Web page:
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Justifying the Resourcing the Future proposals

by
06 March 2015

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From Dr Phillip Rice

Sir, - Mr K. Peters (Letters, 27 February) questions whether the General Synod should have voted to borrow from the future. On the contrary, I believe that there are good reasons that we should not be surprised by the Synod vote to break "intergenerational fairness" and move forward on releasing additional funds from the £6 billion endowment fund of the Church Commissioners.

I am surprised that there has not been more support for the initiative of the First Church Estates Commissioner in putting this before the Synod, and more calls for opening up the issue how much might be distributed.

The Synod was told that the "Church Commissioners are willing to open up the way they could fund growth initiatives". Provisos were added: only if there was a genuine crisis; and if safeguards were present to ensure that it was spent well.

But there is a further reason for action. It may have escaped church attention that the current austerity has been very good for one section of the economy, and that is the invested-funds sector. The Western economies' loose money policy has boosted investment returns of the large funds; and so the Church Commissioners' endowment fund has done relatively well during the years of austerity and cheap money.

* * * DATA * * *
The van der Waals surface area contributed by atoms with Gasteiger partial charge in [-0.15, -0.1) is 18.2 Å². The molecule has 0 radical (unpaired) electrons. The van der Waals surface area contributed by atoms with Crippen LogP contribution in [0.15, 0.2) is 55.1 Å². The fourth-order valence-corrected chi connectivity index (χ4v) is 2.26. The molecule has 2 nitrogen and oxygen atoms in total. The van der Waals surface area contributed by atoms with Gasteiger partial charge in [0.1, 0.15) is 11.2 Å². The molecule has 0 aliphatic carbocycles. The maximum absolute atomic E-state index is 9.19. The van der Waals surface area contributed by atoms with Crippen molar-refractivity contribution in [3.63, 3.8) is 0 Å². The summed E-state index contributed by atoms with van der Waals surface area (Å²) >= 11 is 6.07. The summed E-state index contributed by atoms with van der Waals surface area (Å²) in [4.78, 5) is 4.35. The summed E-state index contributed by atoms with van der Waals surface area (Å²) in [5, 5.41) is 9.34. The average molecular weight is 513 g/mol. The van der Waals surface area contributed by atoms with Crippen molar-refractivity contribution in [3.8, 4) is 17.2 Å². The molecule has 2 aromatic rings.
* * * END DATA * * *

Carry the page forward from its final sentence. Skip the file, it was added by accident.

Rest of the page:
This means that the argument for redistribution by way of bringing forward expenditure is a subtler one: the pot that is available is bigger because of the austerity. It follows that distributions that are made to support mission could be seen as slicing off some of the above-normal returns, and not as borrowing from the future of the Church Estate.

The big issue for the Resourcing the Future team is just how much of the endowment to "slice off annually" and put into diocesan hands for backing strategic plans for growth, which are combined with a strong bias to the poor (dioceses) - while the door is open.

PHILLIP RICE
General Synod member
23 Christchurch Square
London E9 7HU

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